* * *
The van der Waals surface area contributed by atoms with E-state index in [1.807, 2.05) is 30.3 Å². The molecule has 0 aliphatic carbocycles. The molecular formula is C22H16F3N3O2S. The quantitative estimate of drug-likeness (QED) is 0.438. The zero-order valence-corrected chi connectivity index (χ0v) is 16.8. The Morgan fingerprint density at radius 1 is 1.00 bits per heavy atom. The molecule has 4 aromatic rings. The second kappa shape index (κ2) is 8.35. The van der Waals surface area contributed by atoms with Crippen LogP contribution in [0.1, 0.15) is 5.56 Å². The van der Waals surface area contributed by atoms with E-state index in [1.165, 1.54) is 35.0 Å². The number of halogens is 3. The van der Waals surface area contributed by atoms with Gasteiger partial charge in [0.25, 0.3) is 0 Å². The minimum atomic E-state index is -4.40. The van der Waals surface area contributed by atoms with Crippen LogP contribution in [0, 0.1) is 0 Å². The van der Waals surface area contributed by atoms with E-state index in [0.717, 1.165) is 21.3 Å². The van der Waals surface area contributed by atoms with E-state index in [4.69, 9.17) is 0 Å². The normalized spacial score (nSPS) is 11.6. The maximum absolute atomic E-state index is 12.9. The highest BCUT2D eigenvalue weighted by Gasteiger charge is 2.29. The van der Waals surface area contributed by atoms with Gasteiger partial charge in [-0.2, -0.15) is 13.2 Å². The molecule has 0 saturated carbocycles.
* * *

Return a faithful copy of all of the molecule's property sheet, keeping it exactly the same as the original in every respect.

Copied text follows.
The van der Waals surface area contributed by atoms with E-state index in [1.807, 2.05) is 30.3 Å². The molecule has 0 aliphatic carbocycles. The molecular formula is C22H16F3N3O2S. The quantitative estimate of drug-likeness (QED) is 0.438. The zero-order valence-corrected chi connectivity index (χ0v) is 16.8. The Morgan fingerprint density at radius 1 is 1.00 bits per heavy atom. The molecule has 4 aromatic rings. The second kappa shape index (κ2) is 8.35. The van der Waals surface area contributed by atoms with Crippen LogP contribution in [0.1, 0.15) is 5.56 Å². The van der Waals surface area contributed by atoms with E-state index in [1.165, 1.54) is 35.0 Å². The number of halogens is 3. The van der Waals surface area contributed by atoms with Gasteiger partial charge in [0.25, 0.3) is 0 Å². The minimum atomic E-state index is -4.40. The van der Waals surface area contributed by atoms with Crippen LogP contribution in [0, 0.1) is 0 Å². The van der Waals surface area contributed by atoms with E-state index in [0.717, 1.165) is 21.3 Å². The van der Waals surface area contributed by atoms with E-state index in [4.69, 9.17) is 0 Å². The normalized spacial score (nSPS) is 11.6. The maximum absolute atomic E-state index is 12.9. The highest BCUT2D eigenvalue weighted by Gasteiger charge is 2.29. The van der Waals surface area contributed by atoms with Gasteiger partial charge in [-0.2, -0.15) is 13.2 Å². The molecule has 0 saturated carbocycles.